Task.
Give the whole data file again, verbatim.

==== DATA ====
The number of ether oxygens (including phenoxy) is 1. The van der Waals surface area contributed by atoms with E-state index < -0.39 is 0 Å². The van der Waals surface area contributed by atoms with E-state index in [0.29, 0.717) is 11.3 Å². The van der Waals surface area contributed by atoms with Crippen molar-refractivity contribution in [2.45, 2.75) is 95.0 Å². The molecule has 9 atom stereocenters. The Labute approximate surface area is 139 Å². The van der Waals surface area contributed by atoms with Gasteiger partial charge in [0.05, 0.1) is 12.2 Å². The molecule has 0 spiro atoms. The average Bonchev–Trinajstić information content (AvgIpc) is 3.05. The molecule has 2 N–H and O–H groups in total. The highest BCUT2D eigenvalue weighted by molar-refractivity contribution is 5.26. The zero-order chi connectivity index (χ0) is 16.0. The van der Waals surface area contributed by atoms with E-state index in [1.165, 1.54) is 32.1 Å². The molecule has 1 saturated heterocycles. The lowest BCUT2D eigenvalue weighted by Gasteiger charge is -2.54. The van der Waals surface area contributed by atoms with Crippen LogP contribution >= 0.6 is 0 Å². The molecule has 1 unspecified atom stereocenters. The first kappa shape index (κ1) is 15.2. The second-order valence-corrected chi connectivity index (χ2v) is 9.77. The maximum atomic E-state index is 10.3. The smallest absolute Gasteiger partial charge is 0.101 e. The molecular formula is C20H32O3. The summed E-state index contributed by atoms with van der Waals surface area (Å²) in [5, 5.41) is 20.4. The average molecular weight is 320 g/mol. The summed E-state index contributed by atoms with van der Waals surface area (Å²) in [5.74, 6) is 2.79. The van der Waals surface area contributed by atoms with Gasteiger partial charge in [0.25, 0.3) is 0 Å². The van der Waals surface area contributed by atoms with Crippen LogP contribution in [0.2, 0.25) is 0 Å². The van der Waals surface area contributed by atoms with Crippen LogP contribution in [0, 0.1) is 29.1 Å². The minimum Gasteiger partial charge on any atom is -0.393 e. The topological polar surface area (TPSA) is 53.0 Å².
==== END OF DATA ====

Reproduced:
The number of ether oxygens (including phenoxy) is 1. The van der Waals surface area contributed by atoms with E-state index < -0.39 is 0 Å². The van der Waals surface area contributed by atoms with E-state index in [0.29, 0.717) is 11.3 Å². The van der Waals surface area contributed by atoms with Crippen molar-refractivity contribution in [2.45, 2.75) is 95.0 Å². The molecule has 9 atom stereocenters. The Labute approximate surface area is 139 Å². The van der Waals surface area contributed by atoms with Gasteiger partial charge in [0.05, 0.1) is 12.2 Å². The molecule has 0 spiro atoms. The average Bonchev–Trinajstić information content (AvgIpc) is 3.05. The molecule has 2 N–H and O–H groups in total. The highest BCUT2D eigenvalue weighted by molar-refractivity contribution is 5.26. The zero-order chi connectivity index (χ0) is 16.0. The van der Waals surface area contributed by atoms with E-state index in [1.165, 1.54) is 32.1 Å². The molecule has 1 saturated heterocycles. The lowest BCUT2D eigenvalue weighted by Gasteiger charge is -2.54. The van der Waals surface area contributed by atoms with Crippen LogP contribution >= 0.6 is 0 Å². The molecule has 1 unspecified atom stereocenters. The first kappa shape index (κ1) is 15.2. The second-order valence-corrected chi connectivity index (χ2v) is 9.77. The maximum atomic E-state index is 10.3. The smallest absolute Gasteiger partial charge is 0.101 e. The molecular formula is C20H32O3. The summed E-state index contributed by atoms with van der Waals surface area (Å²) in [5, 5.41) is 20.4. The average molecular weight is 320 g/mol. The summed E-state index contributed by atoms with van der Waals surface area (Å²) in [5.74, 6) is 2.79. The van der Waals surface area contributed by atoms with Gasteiger partial charge in [0.25, 0.3) is 0 Å². The van der Waals surface area contributed by atoms with Crippen LogP contribution in [0.2, 0.25) is 0 Å². The van der Waals surface area contributed by atoms with Crippen LogP contribution in [0, 0.1) is 29.1 Å². The minimum Gasteiger partial charge on any atom is -0.393 e. The topological polar surface area (TPSA) is 53.0 Å².